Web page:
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Investigative report paints picture of Celebration Church founder after his resignation

The company says the report is the result of thousands of pages of documents and more than 20 interviews with current and former church leadership team members.

JACKSONVILLE, Fla. — An investigative report made public by Celebration Church in Jacksonville suggests that blurred lines, intimidation and misuse of funds are at the root of the controversy surrounding the recent resignation of Celebration Church founder Stovall Weems

Weems announced his resignation from the Jacksonville megachurch over Instagram Monday night, posting a letter dated Friday that told the 12,000-member church’s board of trustees he was leaving immediately.

“I shall not and cannot be legally connected to any church in which the leadership abandons the clear biblical principles and scriptural qualifications” for governance and oversight, the letter said.

An investigative report prepared by Nelson Mullins, a U.S. law firm and lobby group hired by the church, was made public on the church's website days later. 

The company says the report is the result of thousands of pages of documents and more than 20 interviews with current and former church leadership team members.

The company reportedly requested that Stovall and Kerri Weems be interviewed as well, but they refused.

RELATED: 'At stake is control of the church': Celebration Church, founder Stovall Weems embroiled in legal dispute

Overall, the report states that Weems' engaged in a series of "improper and unauthorized" financial transactions through which they personally benefitted, either directly or indirectly, at the expense of the Church.

Nelson Mullins reported that the single word used most frequently to describe Stovall Weems was 'narcissist'.

The report from Nelson Mullins suggests that witnesses described many examples of overbearing demands on behalf of the Weems.

One witness allegedly reported that she had to beg for one hour per day, in which she was not required to immediately respond to text messages. 

Another reported that Weems reportedly instructed an employee to drive to a liquor store late at night and deliver a bottle of bourbon to his house because he did not want to be seen purchasing liquor.  

The report says as the Church became more successful, the lavishness of  the  Weemses’ lifestyle also increased. 

The Weemses’ compensation, staff, travel and expense accounts comprised approximately 10% of the Church’s total revenue, the report claims.

Based on the findings of the investigation report, the Church’s attorneys recommended several action steps, all of which were approved by the Board during a meeting on April 24, 2022.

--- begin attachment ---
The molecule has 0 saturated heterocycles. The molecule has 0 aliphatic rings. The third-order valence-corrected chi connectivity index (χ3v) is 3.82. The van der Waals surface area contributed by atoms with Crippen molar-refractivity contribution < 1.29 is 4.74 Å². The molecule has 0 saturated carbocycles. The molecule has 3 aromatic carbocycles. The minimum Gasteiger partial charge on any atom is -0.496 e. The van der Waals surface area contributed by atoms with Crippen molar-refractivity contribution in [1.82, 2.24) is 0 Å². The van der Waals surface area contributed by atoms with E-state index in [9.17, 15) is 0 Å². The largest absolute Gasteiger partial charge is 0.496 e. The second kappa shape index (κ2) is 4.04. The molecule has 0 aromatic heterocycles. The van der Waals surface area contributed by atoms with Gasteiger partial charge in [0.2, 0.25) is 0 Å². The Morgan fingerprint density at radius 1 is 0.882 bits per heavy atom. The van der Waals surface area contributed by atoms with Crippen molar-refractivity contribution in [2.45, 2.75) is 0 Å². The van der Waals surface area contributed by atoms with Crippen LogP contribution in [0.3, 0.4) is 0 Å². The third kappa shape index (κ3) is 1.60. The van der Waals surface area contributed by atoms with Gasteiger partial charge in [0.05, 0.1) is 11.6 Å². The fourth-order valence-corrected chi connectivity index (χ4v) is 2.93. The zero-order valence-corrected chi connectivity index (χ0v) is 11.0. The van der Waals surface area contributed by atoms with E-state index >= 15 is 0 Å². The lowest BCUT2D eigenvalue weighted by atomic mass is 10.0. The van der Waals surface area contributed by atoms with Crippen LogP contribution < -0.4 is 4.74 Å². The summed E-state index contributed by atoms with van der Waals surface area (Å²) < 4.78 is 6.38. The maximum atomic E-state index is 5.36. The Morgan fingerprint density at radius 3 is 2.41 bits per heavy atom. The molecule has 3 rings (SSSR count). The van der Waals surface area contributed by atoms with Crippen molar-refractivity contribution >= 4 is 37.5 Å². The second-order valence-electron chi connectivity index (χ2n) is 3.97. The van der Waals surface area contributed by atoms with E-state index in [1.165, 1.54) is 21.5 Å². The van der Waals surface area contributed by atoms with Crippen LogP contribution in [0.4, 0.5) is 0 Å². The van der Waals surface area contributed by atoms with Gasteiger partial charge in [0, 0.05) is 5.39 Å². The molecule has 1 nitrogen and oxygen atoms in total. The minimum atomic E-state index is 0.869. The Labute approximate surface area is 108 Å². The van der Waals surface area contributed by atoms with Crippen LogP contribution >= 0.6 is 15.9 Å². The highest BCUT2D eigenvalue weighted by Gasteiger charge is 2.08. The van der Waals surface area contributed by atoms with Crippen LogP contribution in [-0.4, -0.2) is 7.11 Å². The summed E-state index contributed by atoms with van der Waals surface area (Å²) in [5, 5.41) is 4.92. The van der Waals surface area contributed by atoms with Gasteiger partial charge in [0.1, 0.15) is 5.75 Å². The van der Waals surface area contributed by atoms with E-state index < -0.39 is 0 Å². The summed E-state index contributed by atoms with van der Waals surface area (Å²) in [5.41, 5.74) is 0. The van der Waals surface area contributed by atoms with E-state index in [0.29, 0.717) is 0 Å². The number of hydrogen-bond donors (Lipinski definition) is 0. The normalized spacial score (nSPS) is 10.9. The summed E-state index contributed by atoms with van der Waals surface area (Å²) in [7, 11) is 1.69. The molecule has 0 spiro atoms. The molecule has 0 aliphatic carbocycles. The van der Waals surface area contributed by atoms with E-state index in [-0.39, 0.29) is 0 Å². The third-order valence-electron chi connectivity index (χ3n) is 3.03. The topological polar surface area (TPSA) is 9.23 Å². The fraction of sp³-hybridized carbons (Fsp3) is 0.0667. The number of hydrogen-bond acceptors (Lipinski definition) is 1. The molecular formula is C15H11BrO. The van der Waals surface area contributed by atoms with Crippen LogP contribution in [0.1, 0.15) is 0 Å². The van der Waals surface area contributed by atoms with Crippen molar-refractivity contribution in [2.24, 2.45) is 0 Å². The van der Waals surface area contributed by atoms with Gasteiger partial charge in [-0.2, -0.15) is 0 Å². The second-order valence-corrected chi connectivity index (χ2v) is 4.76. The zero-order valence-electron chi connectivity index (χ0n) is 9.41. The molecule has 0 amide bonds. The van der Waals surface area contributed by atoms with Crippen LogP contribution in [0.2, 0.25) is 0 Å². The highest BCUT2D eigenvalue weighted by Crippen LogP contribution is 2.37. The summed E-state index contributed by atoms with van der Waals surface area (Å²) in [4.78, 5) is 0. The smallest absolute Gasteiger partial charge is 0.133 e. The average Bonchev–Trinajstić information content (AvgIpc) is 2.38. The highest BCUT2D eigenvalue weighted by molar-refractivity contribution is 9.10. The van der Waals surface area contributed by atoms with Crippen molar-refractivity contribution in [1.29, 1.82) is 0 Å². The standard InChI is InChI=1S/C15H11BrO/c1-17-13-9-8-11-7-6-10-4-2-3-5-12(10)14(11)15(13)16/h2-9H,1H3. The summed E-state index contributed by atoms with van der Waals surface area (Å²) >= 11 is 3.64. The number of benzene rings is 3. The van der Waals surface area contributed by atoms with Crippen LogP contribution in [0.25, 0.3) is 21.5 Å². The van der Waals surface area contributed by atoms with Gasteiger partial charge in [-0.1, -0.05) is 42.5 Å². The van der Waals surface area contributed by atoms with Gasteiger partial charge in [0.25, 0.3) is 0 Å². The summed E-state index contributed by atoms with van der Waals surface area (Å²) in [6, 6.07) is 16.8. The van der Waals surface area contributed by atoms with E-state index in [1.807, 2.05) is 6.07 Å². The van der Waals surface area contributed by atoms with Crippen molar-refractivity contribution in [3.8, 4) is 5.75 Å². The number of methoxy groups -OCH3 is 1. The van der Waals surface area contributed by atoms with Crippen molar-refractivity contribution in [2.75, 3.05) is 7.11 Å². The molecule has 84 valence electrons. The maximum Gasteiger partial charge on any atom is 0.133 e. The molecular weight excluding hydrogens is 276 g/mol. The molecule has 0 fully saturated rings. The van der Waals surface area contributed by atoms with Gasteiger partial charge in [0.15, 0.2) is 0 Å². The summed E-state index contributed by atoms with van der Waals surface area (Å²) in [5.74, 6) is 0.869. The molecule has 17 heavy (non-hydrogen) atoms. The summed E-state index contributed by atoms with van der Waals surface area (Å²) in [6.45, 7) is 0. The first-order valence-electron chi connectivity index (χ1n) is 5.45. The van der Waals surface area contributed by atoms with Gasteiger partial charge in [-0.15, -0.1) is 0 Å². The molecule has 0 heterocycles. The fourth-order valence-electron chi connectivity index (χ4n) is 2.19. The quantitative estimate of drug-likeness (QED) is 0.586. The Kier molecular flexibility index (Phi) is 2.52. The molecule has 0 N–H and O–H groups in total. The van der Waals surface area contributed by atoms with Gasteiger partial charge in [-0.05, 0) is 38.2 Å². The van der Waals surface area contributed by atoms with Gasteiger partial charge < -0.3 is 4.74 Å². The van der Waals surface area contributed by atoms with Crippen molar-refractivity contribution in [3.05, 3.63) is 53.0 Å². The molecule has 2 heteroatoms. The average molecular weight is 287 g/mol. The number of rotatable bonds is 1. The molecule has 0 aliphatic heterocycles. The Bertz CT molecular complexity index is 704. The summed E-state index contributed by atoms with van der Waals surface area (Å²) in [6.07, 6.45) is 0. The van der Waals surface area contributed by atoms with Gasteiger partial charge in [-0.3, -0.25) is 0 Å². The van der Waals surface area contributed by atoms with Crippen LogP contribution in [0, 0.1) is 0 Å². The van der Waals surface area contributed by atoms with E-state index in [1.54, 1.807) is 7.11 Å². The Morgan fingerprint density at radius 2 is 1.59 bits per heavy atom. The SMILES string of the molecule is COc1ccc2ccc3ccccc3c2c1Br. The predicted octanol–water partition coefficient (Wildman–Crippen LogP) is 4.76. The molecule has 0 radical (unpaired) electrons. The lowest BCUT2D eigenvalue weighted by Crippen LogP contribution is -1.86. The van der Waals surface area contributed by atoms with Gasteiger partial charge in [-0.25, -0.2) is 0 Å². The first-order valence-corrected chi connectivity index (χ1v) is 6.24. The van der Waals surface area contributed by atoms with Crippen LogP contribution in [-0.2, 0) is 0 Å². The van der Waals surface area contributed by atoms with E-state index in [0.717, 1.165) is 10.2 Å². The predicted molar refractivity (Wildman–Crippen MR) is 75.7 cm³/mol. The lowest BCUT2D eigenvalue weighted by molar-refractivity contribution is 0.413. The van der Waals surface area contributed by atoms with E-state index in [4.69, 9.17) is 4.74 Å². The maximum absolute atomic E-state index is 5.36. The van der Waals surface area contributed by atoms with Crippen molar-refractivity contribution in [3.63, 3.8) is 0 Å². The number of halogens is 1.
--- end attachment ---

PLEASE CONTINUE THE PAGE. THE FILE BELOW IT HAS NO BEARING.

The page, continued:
Those steps were to accept the resignation of the Weems as employees without further compensation, pursue the removal of the couple from any positions of authority relating to the Church, and to find and account for all "misappropriated funds". Read the full report here.

Weems and his wife, Kerri, have been locked in a court fight with the board of trustees over the trustees’ decision to suspend him because of suggestions of financial irregularities.

Back in February, the Stovall Weems filed a lawsuit against the church, claiming that when he tried to expose financial misappropriations by church trustee, Kevin Cormier, that Cormier “began feeding the other trustees and senior church members lies and misinformation.” 

The lawsuit claims that Stovall Weems attempted to confront Cormier about both the financial inaccuracies and "the lies" he was reportedly telling, but it had no effect on Cormier.

The lawsuit says that Stovall Weems removed Cormier as a church trustee for this reason. Because of this, the lawsuit claims that Trustees with the church sought to unseat Stovall Weems from his role as Senior Pastor as retaliation. 

A hearing on the Weemses’ lawsuit is scheduled for May 20, according to the Florida Times-Union.

The initial resignation letter says that the family would “continue our ministry elsewhere, placing ourselves under the proper accountability and oversight of a council of apostolic pastors and elders in our city.”

On Instagram, Weems posted a note from himself and his wife telling followers, “we love you and miss you very much."

“We look forward to seeing many of you since we will remain in Jacksonville where we will continue to pastor, preach and minister God’s Word,” said the message. “…Keep watching this space because in the coming days we will begin announcing details about what ‘the new’ looks like for us.”

RELATED: Celebration Church founder Stovall Weems quits; vows to 'continue our ministry elsewhere'


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